Helly’s Theorem, “Hypertrees”, and Strange Enumeration II: The Formula

In the first part of this post we discussed an appealing conjecture regaring an extension of Cayley’s counting trees formula. The number of d-dimensional “hypertrees” should somehow add up  to n^{{n-2} \choose {d}}. But it was not clear to us which complexes we want to count and how. This counting problem started from a Helly type conjecture proposed by Katchalski and Perles.
For d=2 n=6 the situation was confusing. We had 46608 complexes that were collapsible. Namely, for these complexes it is possible to delete all triangles one at a time by removing in each step a triangle T and an edge E which is contained only in T. Once all triangles are removed we are left with a spanning tree on our 6 vertices. (Five out of the 15 edges survive).  In addition, there were 12 simplicial complexes representing 6-vertex triangulations of the real projective plane. 
We will continue the discussion in this part, show how the conjecture can be saved and at what cost. We will also discuss the solution of the Perles-Katchalski conjecture –  a Helly’s type conjecture that we started with.   In the third part we will explain the proof and mention further related results and problems, discuss higher Laplacians and their spectrum, and mention a few related probabilistic problems.  

 We ended part one with the question “What can we do?”

8. How to make the conjecture work

With such a nice conjecture we should not take no for an answer. To make the conjecture work we need to count each of the twelve 6-vertex triangulations of the real projective plane, four times. Four is the square of the number of elements in H_1(RP^2). This is the difference in higher dimensions, a Q-acyclic complex need not be Z-acyclic. Homology groups can have non trivial torsion.  In our case H_{d-1}(K) can be a non trivial finite group.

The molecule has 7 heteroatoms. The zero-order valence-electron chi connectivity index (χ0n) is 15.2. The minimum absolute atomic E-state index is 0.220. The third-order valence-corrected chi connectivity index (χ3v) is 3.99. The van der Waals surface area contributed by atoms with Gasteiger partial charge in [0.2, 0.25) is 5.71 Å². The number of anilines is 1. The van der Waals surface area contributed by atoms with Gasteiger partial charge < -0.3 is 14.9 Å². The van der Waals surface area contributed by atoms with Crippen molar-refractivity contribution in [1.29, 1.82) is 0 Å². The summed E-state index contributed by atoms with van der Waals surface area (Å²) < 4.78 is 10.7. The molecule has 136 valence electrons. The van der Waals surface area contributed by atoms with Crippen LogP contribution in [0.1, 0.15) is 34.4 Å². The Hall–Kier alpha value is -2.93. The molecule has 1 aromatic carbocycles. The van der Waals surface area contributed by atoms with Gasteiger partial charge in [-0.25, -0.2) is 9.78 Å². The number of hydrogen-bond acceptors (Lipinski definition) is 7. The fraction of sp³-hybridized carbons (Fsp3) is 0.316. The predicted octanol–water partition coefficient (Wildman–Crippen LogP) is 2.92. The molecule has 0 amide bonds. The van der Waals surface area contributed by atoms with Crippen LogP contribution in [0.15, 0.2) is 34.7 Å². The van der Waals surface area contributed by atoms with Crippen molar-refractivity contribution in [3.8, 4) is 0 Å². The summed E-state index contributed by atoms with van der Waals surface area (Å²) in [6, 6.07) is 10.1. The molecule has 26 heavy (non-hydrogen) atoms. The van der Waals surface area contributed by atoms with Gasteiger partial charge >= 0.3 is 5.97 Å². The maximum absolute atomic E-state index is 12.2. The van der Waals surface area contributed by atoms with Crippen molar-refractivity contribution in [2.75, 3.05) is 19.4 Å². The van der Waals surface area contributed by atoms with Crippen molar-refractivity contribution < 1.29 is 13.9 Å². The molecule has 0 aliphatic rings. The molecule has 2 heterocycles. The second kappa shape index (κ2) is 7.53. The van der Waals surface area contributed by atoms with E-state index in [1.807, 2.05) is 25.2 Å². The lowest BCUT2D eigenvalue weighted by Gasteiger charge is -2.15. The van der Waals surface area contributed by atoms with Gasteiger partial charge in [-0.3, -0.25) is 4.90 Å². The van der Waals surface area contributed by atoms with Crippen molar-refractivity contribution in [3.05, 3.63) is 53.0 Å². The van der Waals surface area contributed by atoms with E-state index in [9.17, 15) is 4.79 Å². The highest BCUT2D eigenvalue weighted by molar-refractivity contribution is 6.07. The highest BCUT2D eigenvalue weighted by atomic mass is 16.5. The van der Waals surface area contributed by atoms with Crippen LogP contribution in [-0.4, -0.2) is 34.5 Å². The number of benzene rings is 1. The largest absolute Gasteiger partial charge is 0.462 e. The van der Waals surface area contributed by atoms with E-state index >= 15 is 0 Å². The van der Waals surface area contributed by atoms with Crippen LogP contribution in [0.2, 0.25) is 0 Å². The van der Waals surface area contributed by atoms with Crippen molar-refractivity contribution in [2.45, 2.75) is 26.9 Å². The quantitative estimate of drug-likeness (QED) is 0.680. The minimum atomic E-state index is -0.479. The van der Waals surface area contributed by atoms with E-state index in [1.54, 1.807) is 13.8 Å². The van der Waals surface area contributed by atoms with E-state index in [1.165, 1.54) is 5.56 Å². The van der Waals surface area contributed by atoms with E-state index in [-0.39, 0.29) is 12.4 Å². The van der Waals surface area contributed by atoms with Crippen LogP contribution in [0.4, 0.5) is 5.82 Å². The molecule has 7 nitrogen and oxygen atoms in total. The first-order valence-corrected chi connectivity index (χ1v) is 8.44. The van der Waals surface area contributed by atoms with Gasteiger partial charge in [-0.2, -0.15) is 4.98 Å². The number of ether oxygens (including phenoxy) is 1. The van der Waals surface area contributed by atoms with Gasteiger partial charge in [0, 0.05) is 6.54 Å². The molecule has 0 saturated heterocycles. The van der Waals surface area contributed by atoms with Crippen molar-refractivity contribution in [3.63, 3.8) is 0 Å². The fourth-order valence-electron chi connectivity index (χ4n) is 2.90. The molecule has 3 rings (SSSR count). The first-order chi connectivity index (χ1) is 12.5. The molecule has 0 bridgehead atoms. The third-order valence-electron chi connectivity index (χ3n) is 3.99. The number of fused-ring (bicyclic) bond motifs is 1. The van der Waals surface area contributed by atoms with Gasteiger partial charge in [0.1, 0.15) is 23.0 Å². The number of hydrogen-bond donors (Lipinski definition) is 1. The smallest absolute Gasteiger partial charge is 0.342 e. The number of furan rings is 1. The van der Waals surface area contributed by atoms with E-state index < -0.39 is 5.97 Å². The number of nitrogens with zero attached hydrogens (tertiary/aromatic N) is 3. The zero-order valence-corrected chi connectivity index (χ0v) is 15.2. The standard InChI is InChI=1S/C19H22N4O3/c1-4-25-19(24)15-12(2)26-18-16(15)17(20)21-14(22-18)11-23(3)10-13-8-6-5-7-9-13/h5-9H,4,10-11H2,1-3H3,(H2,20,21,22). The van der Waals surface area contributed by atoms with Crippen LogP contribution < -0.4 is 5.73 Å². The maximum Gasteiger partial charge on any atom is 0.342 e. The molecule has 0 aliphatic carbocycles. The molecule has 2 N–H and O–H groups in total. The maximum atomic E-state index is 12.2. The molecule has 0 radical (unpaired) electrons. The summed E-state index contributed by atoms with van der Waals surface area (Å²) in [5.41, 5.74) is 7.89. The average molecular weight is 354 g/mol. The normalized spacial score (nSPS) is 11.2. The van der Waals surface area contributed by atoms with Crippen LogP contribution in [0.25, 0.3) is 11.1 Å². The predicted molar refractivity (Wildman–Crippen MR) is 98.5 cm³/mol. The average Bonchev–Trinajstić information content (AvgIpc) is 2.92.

Here is the theorem:   

\sum |H_{d-1}(K,{\bf Z})|^2 = n^{{n-2} \choose {d}},

where the sum is over all d-dimensional simplicial complexes K on n labelled vertices, with a complete (d-1)-dimensional skeleton, and which are Q-acyclic, namely all their (reduced) homology groups with rational coefficients vanish.  
Looking at the various proofs of Cayley’s formula (there are many many many beautiful proofs and more), which one (or more) would you expect to extend to the high dimensional case? We will answer this question in part III. Can you guess?
Like in the case of trees we can extend the result and count these “hypertrees” according to the vertex degrees. The degree d(i) of vertex i, is the number of d-faces containing it. The more general formula asserts that:
\sum |H_{d-1}(K,{\bf Z})|^2 x_1^{d(1)} x_2^{d(2)} \dots x_n^{d(n)} =  x_1^{{n-2} \choose {d-1}} x_2^{{n-2} \choose {d-1}} \dots x_n^{{n-2} \choose {d-1}} (x_1+x_2+ \dots x_n)^{{n-2} \choose {d}}.
Again the sum is over all Q-acyclic d-dimensional simplicial complexes K on n labelled vertices, with a complete (d-1)-dimensional skeleton.

9. The Perles Katchalski conjecture